An Adaptation Fund project has helped farmers in Sudan resist droughts. (Photo: Adaptation Fund)
[Project Story] Disaster risk reduction needs to sit at the heart of climate adaptation
An effective warning system could avoid billions of dollars in losses and even 24 hours’ notice could cut the damage caused by 30%
Climate disasters aren’t going away. In recent years the world has experienced an increase in both the number and severity of disasters caused by rising global temperatures.
One example comes from Christian Aid. Analysis by the charity found that in 2022 alone the top 10 climate disasters cost an estimated US$168 billion. These disasters, from flooding in Pakistan to drought in China and Europe, displaced over seven million people.
But the current frequency of climate disasters could serve as a mere prelude for what is to come as temperatures continue to tick upwards. The UN’s Office for Disaster Risk Reduction estimates that by 2030 the number could increase to 560 a year, or 1.5 disasters a day.
As the costs mount so do calls for compensation from vulnerable nations which have contributed little to the crisis. The issue of loss and damage has gained prominence in recent years, but so far it remains a work in progress.
Preparing for risk
A crucial way to stem the rising economic and human cost is to improve resilience and to better prepare for the future. And one key component behind any effective disaster risk strategy is to have an early warning system in place.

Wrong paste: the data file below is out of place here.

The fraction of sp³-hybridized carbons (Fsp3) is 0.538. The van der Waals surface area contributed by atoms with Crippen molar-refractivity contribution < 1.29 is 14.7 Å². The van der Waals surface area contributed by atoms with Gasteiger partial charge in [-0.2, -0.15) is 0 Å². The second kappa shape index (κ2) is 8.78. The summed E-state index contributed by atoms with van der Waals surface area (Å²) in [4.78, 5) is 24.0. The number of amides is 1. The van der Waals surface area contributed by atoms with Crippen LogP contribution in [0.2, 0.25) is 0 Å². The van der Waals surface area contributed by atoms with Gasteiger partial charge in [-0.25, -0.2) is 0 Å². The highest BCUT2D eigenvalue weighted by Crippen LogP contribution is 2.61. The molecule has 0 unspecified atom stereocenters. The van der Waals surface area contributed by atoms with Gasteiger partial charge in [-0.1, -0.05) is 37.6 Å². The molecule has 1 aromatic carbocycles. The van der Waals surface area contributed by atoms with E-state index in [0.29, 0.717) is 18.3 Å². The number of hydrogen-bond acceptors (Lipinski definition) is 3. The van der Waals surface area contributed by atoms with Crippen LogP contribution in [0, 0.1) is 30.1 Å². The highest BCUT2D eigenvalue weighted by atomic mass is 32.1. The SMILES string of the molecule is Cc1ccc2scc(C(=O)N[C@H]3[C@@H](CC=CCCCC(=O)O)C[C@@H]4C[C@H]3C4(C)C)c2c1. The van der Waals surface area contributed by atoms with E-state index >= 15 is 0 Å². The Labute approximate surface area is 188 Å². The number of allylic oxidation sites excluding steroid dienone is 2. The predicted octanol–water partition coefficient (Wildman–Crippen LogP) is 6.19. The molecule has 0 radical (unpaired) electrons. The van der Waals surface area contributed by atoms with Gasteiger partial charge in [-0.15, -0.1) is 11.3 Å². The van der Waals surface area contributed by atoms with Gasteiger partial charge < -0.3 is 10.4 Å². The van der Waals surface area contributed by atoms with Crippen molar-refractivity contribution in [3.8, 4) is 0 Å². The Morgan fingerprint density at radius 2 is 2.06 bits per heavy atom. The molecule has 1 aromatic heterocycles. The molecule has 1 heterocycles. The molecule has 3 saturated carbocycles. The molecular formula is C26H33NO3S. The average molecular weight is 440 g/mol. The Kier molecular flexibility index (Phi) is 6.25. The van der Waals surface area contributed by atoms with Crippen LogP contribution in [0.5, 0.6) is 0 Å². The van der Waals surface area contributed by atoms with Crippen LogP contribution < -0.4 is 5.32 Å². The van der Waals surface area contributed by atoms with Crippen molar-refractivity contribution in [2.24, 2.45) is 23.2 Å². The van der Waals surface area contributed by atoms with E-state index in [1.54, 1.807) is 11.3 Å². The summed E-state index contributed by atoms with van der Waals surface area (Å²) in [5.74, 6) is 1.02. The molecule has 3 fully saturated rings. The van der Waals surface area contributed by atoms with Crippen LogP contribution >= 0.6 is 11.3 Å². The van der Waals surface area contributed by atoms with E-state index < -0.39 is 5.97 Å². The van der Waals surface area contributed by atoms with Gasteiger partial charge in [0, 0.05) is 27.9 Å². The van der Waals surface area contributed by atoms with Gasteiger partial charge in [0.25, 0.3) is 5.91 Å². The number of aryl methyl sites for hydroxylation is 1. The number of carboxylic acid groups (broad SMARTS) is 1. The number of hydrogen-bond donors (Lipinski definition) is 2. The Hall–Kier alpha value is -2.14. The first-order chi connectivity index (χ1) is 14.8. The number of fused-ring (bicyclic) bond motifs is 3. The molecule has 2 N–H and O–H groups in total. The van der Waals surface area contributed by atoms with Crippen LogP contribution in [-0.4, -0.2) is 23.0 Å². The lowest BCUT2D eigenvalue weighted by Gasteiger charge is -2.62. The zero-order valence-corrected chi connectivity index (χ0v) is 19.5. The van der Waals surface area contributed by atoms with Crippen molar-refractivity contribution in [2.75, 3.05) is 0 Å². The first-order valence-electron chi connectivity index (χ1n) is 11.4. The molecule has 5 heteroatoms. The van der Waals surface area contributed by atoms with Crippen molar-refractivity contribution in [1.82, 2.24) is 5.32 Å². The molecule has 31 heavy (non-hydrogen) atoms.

“Vulnerable communities in climate hotspots are being blindsided by cascading climate disasters without any means of prior alert,” the UN Secretary-General, António Guterres, said at the COP27 climate summit last year. He was speaking at the launch of ‘Early Warnings for All’, an initiative which seeks to protect the global population with early warning systems by 2027.
By some estimates an effective warning system could avoid billions of dollars in losses and even 24 hours’ notice could cut the damage caused by 30%. The question is how to develop the technology as part of a wider strategy to tackle disaster risk.
The Adaptation Fund is one organisation working on the issue, and it was set up to support developing countries against the ravages of climate change. The fund is heavily involved in financing disaster risk reduction projects, in particular across the African continent, which is deeply exposed to the climate crisis.
Read the full story here on Climate Home News.